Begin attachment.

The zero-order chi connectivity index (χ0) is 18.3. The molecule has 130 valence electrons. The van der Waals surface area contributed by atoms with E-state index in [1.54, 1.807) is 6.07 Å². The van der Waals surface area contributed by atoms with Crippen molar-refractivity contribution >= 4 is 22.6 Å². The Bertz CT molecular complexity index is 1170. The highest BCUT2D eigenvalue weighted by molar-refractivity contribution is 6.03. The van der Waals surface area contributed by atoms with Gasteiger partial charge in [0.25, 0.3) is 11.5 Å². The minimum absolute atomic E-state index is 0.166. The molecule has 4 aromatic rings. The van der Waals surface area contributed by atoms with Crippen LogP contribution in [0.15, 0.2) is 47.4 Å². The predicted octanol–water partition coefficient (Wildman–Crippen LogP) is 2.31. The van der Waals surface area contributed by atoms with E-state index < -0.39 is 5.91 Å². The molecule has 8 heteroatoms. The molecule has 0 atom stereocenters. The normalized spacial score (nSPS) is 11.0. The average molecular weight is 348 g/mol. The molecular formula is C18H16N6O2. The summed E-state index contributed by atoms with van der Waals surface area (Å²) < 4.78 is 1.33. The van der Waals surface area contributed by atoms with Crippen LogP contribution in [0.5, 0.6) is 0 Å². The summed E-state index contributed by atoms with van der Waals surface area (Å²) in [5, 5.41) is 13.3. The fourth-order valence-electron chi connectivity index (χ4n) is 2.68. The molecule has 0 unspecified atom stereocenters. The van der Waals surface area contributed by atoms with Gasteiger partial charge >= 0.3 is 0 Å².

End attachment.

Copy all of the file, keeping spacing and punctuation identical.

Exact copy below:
The zero-order chi connectivity index (χ0) is 18.3. The molecule has 130 valence electrons. The van der Waals surface area contributed by atoms with E-state index in [1.54, 1.807) is 6.07 Å². The van der Waals surface area contributed by atoms with Crippen molar-refractivity contribution >= 4 is 22.6 Å². The Bertz CT molecular complexity index is 1170. The highest BCUT2D eigenvalue weighted by molar-refractivity contribution is 6.03. The van der Waals surface area contributed by atoms with Gasteiger partial charge in [0.25, 0.3) is 11.5 Å². The minimum absolute atomic E-state index is 0.166. The molecule has 4 aromatic rings. The van der Waals surface area contributed by atoms with Crippen LogP contribution in [0.15, 0.2) is 47.4 Å². The predicted octanol–water partition coefficient (Wildman–Crippen LogP) is 2.31. The van der Waals surface area contributed by atoms with E-state index < -0.39 is 5.91 Å². The molecule has 8 heteroatoms. The molecule has 0 atom stereocenters. The normalized spacial score (nSPS) is 11.0. The average molecular weight is 348 g/mol. The molecular formula is C18H16N6O2. The summed E-state index contributed by atoms with van der Waals surface area (Å²) < 4.78 is 1.33. The van der Waals surface area contributed by atoms with Crippen LogP contribution in [0.5, 0.6) is 0 Å². The summed E-state index contributed by atoms with van der Waals surface area (Å²) in [5, 5.41) is 13.3. The fourth-order valence-electron chi connectivity index (χ4n) is 2.68. The molecule has 0 unspecified atom stereocenters. The van der Waals surface area contributed by atoms with Gasteiger partial charge >= 0.3 is 0 Å².